This article aims to analyze the relationship between judicial activism against political corruption and electoral accountability. The judiciary plays a pivotal role in enforcing anti-corruption legislation, and, in many countries, courts have moved closer and closer towards that kind of working. In the article, we analyze the conditions under which a judicial prosecution of corrupt practices can also lead to electoral punishment of political misconducts by voters, or to a failure of accountability mechanisms. The latter outcome is more likely to occur if judicial activism is politicized. The ‘politicization’ of anti-corruption initiatives is here defined as an increase in the polarization of opinions, interests, or values about judicial investigations and the extent to which this polarization is strategically advanced towards the political debate by parties, political leaders, and media. By crystallizing a new dimension of political conflict, political actors can negatively affect electoral accountability, diminishing the risk of electoral punishment. We study this phenomenon by analyzing the case of Italy, a country which has experienced high levels of politicization of anti-corruption. However, whether and to what extent anti-corruption policies can be politicized is a question open for many other countries that can take a similar path.
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According to Transparency International's corruption perception index, for instance, in 2012 Italy has a lower score–i.e. higher corruption–than Ghana, Lesotho, Namibia, Jordan, Cuba, and Rwanda.
Judicialization has not been considered necessarily as a challenge to democratic governance. On the contrary, it can indicate a “healthy constitutional democracy”. In fact, “an active judiciary is likely to protect electoral as well as other individual and group rights” (, 186).
Only exceptionally the first two steps of the cascade are inverted, when “watchdog” media raise corruption cases independently from judicial procedures, thereby providing evidence that prosecutors can use to incriminate politicians. Investigative reporting of corruption, however, in Italy has traditionally been almost absent—even during the mani pulite inquiry—mainly due to an overwhelming influence of the political and economic power over the media environment . In this perspective, judicial inquiries on politicians’ illicit activities can be considered as the ultimate source of any potential expression of electoral accountability, which reflects a more general dissatisfaction of “sanctioning” electors towards the prosecuted misconducts, the parties, and the political system where they took place. In Italian political elections from 1948 to 2013, the rate of electoral volatility—taken as an indicator of party system’s structure, which depends also on its popular legitimization—is strongly correlated to the average rate of prosecution for corruption and embezzlement crimes in the two years before the election (Pearson index = 0.717, significative at level .01).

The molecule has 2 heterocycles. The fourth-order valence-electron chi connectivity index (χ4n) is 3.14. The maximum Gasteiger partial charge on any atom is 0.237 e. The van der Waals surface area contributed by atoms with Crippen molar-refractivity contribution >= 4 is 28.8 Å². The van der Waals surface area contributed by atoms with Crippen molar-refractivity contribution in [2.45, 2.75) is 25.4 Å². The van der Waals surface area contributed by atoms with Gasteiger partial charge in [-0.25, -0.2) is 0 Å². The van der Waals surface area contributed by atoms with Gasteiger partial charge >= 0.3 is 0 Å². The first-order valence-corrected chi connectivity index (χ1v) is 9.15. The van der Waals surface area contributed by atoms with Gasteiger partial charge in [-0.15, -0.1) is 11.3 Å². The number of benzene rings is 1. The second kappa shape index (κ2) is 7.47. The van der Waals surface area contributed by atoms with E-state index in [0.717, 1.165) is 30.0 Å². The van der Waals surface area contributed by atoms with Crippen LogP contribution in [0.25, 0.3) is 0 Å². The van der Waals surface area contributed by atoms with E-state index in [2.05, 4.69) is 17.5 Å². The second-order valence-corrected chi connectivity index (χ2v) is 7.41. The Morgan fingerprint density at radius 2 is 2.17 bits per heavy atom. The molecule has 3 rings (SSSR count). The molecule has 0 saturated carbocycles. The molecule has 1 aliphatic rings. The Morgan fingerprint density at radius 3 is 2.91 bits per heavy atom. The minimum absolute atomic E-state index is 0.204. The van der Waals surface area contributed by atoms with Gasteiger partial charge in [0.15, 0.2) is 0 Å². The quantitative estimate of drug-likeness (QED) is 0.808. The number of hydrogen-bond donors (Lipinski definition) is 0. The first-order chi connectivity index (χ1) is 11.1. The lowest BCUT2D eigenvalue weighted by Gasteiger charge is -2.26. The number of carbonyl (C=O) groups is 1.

As Guarnieri and Pederzoli (, 331) observe: “the media, whose interests often coincide with those of the judiciary, are able to support and draw attention to the action of judges and prosecutors”.
By arguing that, we do not mean that institutional players and parties do not try to influence or in some cases even control the action of the judiciary. The real existing balance among state powers is much different from the institutional checks and balances mechanisms designed by constitution or regulations. Most of the time, this balancing is asymmetrical and favors legislative and executive powers, but this bargaining remains mainly institutional (played among institutional actors) and informal (beyond official regulations). This logic is much different from a situation in which political parties (not only institutions) directly politicize judicial action, question their decisions, and openly mobilize supporters against them in the attempt to keep their electorates cohesive and loyal, and only partially to directly influence the behavior of judges.
This outcome is not expected in an established and well-functioning democracy in which independence and autonomy of the judicial system are unquestionable, especially when the judiciary enforces the laws against corruption. Conversely, we expect a politicization of anti-corruption initiatives to be more likely to occur in highly polarized and personalized political systems.
The P2 scandal was particularly important, involving 36 members of Parliament, more than 50 generals (including the highest ranks of the secret service), high level functionaries, journalists, and entrepreneurs (among them the future prime minister, Silvio Berlusconi) who were affiliated to the lodge, whose grand master Gelli—besides the involvement in illicit financial affairs, corruption, and illicit brokerage—elaborated a political project characterized by “a strong anti-system connotation and consequently by an indirect subversive orientation”. Cfr. Parliamentary Commission of inquiry on the P2 lodge. Final Report, instituted by law 527/1981, approved on July 3, 1984. Cfr. http://italy.indymedia.org/news/2003/04/266325_comment.php (accessed: May 14, 2011),